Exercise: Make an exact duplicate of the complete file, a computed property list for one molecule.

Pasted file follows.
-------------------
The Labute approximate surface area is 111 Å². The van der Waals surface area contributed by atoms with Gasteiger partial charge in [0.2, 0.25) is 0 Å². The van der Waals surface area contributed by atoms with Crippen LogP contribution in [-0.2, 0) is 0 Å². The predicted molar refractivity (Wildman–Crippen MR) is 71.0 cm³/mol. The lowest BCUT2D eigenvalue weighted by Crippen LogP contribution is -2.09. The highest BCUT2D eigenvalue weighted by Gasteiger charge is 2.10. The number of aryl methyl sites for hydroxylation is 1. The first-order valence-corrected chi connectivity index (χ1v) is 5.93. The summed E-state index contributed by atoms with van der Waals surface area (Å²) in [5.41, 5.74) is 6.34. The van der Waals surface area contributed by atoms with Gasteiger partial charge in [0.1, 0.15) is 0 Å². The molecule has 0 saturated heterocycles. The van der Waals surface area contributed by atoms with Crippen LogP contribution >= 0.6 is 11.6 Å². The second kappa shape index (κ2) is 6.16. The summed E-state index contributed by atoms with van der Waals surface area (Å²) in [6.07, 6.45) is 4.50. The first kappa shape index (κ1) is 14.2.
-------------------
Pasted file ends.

The Labute approximate surface area is 111 Å². The van der Waals surface area contributed by atoms with Gasteiger partial charge in [0.2, 0.25) is 0 Å². The van der Waals surface area contributed by atoms with Crippen LogP contribution in [-0.2, 0) is 0 Å². The predicted molar refractivity (Wildman–Crippen MR) is 71.0 cm³/mol. The lowest BCUT2D eigenvalue weighted by Crippen LogP contribution is -2.09. The highest BCUT2D eigenvalue weighted by Gasteiger charge is 2.10. The number of aryl methyl sites for hydroxylation is 1. The first-order valence-corrected chi connectivity index (χ1v) is 5.93. The summed E-state index contributed by atoms with van der Waals surface area (Å²) in [5.41, 5.74) is 6.34. The van der Waals surface area contributed by atoms with Gasteiger partial charge in [0.1, 0.15) is 0 Å². The molecule has 0 saturated heterocycles. The van der Waals surface area contributed by atoms with Crippen LogP contribution >= 0.6 is 11.6 Å². The second kappa shape index (κ2) is 6.16. The summed E-state index contributed by atoms with van der Waals surface area (Å²) in [6.07, 6.45) is 4.50. The first kappa shape index (κ1) is 14.2.